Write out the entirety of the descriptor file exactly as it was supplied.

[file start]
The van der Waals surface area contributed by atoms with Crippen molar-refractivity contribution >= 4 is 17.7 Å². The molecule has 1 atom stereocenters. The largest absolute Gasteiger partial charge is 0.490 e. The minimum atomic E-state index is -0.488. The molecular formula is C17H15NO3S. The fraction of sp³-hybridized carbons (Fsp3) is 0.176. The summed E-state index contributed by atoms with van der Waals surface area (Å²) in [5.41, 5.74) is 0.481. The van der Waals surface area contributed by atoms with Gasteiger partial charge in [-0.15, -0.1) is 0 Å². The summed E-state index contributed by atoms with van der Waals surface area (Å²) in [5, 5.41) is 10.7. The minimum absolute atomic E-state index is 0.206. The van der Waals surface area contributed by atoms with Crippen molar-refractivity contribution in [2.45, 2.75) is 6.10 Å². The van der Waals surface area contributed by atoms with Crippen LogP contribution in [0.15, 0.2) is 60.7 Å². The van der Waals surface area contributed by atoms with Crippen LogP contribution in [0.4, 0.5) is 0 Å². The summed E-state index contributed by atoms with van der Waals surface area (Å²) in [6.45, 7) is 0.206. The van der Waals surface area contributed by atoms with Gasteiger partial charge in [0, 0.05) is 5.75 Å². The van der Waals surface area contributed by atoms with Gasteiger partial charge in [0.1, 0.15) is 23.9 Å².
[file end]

The van der Waals surface area contributed by atoms with Crippen molar-refractivity contribution >= 4 is 17.7 Å². The molecule has 1 atom stereocenters. The largest absolute Gasteiger partial charge is 0.490 e. The minimum atomic E-state index is -0.488. The molecular formula is C17H15NO3S. The fraction of sp³-hybridized carbons (Fsp3) is 0.176. The summed E-state index contributed by atoms with van der Waals surface area (Å²) in [5.41, 5.74) is 0.481. The van der Waals surface area contributed by atoms with Gasteiger partial charge in [-0.15, -0.1) is 0 Å². The summed E-state index contributed by atoms with van der Waals surface area (Å²) in [5, 5.41) is 10.7. The minimum absolute atomic E-state index is 0.206. The van der Waals surface area contributed by atoms with Crippen molar-refractivity contribution in [2.45, 2.75) is 6.10 Å². The van der Waals surface area contributed by atoms with Crippen LogP contribution in [0.15, 0.2) is 60.7 Å². The van der Waals surface area contributed by atoms with Crippen LogP contribution in [0.4, 0.5) is 0 Å². The summed E-state index contributed by atoms with van der Waals surface area (Å²) in [6.45, 7) is 0.206. The van der Waals surface area contributed by atoms with Gasteiger partial charge in [0, 0.05) is 5.75 Å². The van der Waals surface area contributed by atoms with Gasteiger partial charge in [0.1, 0.15) is 23.9 Å².